Three reasons why as a CIO and CSO you should hold each other's hands

By: Anne van Esch

In my daily work in the field of responsible digitization, I see that sustainability and digitization have a lot in common. Both strive for value creation, involve substantive complexity, and require a similar search for ownership.


Digitization and sustainability not only resemble each other, they are also interdependent. Therefore, it is inevitable that those responsible for digitization (CIOs) and those responsible for sustainability (CSOs) collaborate closely. Here are three reasons why this collaboration is so important:

1. CSOs can Learn from the CIO's experiences

Digitization remains a crucial topic, yet it still needs to further establish its strategic position. It is often perceived as complex and specialized, receiving attention mainly when some sexy innovation is possible or when an acute crisis looms. Long-term vision lacks incentives, as investments seem to detract from primary objectives. The parallels with sustainability are striking. Sustainability, too, is complex, vast, and new, making it difficult for many to grasp fully. Additionally, there is insufficient knowledge at the C-level to provide effective guidance. Consequently, responsibilities are assigned to CIOs and CSOs, who do not have full organizational reach. 

CIOs have years of experience organizing governance and bringing digitization to the boardroom. Initiating a sustainability governance framework with a strategic role for the business and digitization is crucial. The CIO can contribute invaluable knowledge and experience to this endeavor.

2. Digitization must naturally be more sustainable

Data and digital solutions are woven into the fabric of every organization, impacting multiple sustainability aspects (ESG: Environment, Social, and Governance). Therefore, digitization is both a crucial part of sustainability solutions and also a part of the problem. Digital solutions, such as generative AI, contribute significantly to increasing emissions and raise questions about responsible use, inclusivity, and ethics regarding data usage for and by citizens.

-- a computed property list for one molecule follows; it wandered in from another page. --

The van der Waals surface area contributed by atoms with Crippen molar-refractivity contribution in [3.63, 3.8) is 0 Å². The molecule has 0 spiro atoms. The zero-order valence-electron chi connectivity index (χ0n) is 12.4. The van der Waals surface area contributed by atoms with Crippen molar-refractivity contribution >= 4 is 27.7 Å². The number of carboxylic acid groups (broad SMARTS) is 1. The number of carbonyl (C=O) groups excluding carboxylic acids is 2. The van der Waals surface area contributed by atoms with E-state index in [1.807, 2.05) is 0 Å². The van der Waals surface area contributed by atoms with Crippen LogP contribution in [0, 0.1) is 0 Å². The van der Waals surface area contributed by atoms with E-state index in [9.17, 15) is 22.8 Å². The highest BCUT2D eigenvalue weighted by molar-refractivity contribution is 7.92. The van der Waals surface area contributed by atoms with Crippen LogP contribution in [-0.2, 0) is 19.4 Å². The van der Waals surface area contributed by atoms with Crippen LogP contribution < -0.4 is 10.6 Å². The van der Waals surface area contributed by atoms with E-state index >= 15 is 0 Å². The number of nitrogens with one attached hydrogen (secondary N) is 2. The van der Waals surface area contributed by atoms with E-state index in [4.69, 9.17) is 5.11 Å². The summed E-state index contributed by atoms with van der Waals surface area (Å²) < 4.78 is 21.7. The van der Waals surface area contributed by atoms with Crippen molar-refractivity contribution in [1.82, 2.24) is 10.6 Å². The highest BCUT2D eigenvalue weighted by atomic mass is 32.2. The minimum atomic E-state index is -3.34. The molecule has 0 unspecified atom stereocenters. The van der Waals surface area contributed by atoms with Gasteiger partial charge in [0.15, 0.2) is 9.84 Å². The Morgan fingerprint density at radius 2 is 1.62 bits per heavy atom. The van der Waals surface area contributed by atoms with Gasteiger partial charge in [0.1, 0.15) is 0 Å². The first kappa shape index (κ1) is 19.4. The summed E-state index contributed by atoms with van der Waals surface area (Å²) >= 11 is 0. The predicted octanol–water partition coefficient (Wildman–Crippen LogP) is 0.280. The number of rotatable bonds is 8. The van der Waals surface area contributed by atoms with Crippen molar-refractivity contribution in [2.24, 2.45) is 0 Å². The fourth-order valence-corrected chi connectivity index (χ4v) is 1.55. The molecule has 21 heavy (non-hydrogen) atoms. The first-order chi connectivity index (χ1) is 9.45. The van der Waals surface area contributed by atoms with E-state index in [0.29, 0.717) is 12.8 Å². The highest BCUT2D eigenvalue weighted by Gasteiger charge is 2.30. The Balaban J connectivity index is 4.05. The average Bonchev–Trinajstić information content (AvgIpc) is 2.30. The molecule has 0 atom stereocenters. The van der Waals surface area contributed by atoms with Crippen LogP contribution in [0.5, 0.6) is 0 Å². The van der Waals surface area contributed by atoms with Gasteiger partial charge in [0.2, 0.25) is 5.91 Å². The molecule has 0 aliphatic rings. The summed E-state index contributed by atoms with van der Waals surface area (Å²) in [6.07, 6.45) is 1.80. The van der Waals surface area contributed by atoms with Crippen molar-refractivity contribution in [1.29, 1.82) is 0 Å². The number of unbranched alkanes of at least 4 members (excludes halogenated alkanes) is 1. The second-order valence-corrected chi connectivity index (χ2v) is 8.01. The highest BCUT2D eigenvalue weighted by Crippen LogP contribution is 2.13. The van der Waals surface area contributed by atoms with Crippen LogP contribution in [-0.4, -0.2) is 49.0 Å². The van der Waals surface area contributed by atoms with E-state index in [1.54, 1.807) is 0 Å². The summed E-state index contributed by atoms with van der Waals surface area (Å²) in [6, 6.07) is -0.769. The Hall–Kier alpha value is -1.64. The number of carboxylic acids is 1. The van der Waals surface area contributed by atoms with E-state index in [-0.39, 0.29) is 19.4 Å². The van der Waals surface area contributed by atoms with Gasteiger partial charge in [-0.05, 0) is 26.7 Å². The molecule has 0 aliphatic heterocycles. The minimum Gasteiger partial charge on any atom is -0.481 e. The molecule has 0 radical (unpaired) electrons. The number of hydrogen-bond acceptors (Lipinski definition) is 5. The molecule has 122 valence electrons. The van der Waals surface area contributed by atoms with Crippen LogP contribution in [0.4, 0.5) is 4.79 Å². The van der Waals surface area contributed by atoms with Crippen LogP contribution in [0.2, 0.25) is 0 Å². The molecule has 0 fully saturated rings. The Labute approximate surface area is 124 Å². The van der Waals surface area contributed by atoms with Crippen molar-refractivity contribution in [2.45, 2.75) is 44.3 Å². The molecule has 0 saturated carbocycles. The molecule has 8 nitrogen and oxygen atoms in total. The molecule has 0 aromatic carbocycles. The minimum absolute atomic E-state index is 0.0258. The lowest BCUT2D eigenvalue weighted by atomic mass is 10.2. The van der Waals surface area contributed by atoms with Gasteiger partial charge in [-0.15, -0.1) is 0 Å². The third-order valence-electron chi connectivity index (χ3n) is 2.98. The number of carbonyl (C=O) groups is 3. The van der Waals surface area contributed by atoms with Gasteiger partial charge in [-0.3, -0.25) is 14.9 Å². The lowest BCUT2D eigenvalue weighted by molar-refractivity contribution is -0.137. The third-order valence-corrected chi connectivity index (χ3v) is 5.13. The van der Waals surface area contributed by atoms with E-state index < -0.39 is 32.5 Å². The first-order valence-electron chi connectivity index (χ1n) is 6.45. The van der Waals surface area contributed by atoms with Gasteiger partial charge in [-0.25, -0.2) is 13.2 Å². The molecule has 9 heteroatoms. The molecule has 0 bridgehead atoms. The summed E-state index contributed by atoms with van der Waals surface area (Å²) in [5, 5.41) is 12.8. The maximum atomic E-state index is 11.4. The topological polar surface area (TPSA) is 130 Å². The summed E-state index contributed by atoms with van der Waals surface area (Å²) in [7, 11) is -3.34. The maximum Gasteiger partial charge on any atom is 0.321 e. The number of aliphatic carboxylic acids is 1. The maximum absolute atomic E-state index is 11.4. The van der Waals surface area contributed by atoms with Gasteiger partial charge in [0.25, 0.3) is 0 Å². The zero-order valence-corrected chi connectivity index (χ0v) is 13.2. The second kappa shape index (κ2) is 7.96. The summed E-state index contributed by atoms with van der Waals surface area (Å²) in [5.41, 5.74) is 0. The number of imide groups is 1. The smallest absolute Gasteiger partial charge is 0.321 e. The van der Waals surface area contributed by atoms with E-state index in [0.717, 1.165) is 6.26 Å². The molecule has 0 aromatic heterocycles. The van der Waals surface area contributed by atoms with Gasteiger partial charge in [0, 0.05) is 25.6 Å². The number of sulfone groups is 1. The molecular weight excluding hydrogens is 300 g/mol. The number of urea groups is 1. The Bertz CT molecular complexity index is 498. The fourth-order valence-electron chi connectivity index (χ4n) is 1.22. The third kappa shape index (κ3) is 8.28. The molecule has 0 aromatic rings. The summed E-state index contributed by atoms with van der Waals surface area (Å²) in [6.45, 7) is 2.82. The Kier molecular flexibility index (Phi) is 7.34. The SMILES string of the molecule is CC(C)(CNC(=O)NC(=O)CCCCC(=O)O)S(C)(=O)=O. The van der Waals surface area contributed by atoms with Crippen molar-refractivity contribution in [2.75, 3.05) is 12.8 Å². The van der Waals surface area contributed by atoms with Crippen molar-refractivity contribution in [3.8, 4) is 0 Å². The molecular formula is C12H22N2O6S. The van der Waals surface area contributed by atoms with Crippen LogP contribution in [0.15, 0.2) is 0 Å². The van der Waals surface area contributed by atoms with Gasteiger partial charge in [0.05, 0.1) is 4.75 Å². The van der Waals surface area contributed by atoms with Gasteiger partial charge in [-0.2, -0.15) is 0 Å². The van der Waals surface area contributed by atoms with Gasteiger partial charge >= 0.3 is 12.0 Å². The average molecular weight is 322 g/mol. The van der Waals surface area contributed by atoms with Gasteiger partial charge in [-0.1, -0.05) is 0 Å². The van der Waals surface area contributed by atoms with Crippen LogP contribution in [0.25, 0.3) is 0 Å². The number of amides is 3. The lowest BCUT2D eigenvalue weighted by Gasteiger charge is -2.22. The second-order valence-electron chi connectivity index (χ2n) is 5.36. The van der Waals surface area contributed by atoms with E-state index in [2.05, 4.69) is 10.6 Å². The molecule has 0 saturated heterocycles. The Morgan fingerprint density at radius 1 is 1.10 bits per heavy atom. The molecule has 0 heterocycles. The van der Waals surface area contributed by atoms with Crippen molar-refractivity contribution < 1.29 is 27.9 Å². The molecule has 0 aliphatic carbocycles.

As a CIO, you cannot independently decide which sustainability measures to invest in, as sustainability is a strategic topic requiring organizational alignment. The CSO, along with the rest of the C-level management, determines the priority of various sustainability themes. This sets the foundation for a sustainable digitization strategy. 

Finding a balance between value and responsibility, and between the present and the future, is a significant challenge for CIOs. Focus on goals that are strategically important organization-wide, utilizing tools such as an integrated strategic roadmap and business cases where various strategic perspectives converge.

3. Sustainability simply cannot happen without digitization

Many sustainability solutions inherently involve a digital component. Think of electrification, robotics, and software that streamline processes. Data are essential for understanding the organization's impact and for sharing information within the supply chain and the environment. 

This critical role of data and digitization means that as a CSO, you cannot proceed without the knowledge and input of the CIO. In shaping the strategy, ensure that digitization holds the correct strategic position. The CIO provides insight into the possibilities and risks of its implementation. Then, in the execution phase, jointly shape initiatives to achieve the intended goals. Both sustainability and digitization are integral to the strategy of a future-proof organization. Therefore, merge the strategies and roadmaps of sustainability and digitization, ensuring they continuously reinforce each other in governance.

CSOs and CIOs must collaborate closely for an integrated, valuable, and responsible strategy.

Since digitization and sustainability are so intertwined, it is crucial that CIOs and CSOs work closely together. Start today by exchanging knowledge and forming a collaboration that leads to successful goal achievement. Only through effective collaboration and governance can true success be achieved. 

If you need bridging knowledge of both domains to support this integration, I am more than willing to contribute to shaping an effective governance structure.


Want to know more?

Get in touch with Anne van Esch. 

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